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Outback vs Highlander vs RAV4



  • ateixeiraateixeira Posts: 72,587
    It's in (pre-?) production now. Spy photographers are catching all sorts of photos, even though it has not made an auto show debut, officially.

    They may keep the 4EAT for the first year on the Forester, which IMO is a mistake. Not sure if the XT models will get a 5EAT.

    Shoot, Mitsubishi's Outlander already has 6 speeds.

    Problem is, Subaru is working on a CVT, so they may not want to invest in the auto right now.

    Here's what it looks like:
  • ...the drive train will make or break this one with me.
    Hopefully Subaru will improve it, and not just carry it over from last year.
  • ateixeiraateixeira Posts: 72,587
    I'm gonna guess the base model will get 175hp and a 4EAT or 5MT.

    The turbo will stick with the same powertrains it has now, as the WRX did.

    Again, they're working on a CVT so I'd be surprised if they put in a 5EAT (though I hope I'm wrong).

    One good thing - the automatic has been reliable, so it lessens the risk on a new model.
  • Finally got to drive one but only on crowded city streets where salesperson and I had to dodge bicyclists, cars, homeless, etc.

    Observations of the Outback XT limited:

    In sport mode, it __definitely__ had turbo lag. Sport took at least 1-2 seconds before the engine decided it wanted to "go". More linear but softer response in Intelligent mode - car didn't feel particularly peppy then. Sport sharp helped the in town responses somewhat but lag still there. Noted some drive line lash (car was brand new). Seats comfortable but get too hot on maximum heat setting. Ride was euro firm but didn't notice any harshness. Seats leather and comfortable. Dash lights had a big step between maximum and the next level down, then stepped in increments. Did not have chance to try manually shifting the trans. Relatively quiet for a high revving 4 cylinder. Didn't tip much in corners.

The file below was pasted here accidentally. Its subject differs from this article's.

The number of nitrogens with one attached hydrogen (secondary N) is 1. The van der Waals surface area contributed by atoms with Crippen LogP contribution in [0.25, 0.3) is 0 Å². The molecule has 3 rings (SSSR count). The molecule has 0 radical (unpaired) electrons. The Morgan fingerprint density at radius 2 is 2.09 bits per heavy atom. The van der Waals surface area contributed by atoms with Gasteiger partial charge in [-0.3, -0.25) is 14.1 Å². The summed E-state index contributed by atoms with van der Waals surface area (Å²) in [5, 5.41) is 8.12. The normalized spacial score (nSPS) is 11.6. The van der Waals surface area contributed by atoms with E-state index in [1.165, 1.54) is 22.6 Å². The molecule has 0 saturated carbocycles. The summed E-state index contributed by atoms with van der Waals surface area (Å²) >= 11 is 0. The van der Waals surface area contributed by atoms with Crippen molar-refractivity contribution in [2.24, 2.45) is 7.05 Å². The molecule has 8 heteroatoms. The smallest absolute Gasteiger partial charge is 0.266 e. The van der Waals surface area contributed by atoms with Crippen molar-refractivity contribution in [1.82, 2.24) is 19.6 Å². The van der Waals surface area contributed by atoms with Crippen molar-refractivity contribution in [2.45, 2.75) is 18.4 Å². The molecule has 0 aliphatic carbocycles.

I'll have to try the 6 before I'll know if this will work or not. The pretty much on-off turbo is a worry given several other publications have commented on hesitation and lag with this model. A pity Subaru has not addressed it other than the 3-position switch ( how about a dual-tuned intake manifold or some other torque extending technology , Subaru? :confuse: ).
  • anyone had experience with the 6-cyl version of the Outback?

    How does it compare to the 4 cylinder models?
  • ateixeiraateixeira Posts: 72,587
    You may want to try test driving a used one. The transmission is adaptive and will learn your driving habits and adjust its shift map accordingly.

    I just wonder if a used one would already be adjusted, and feel any different?

    No manual for you, I suppose?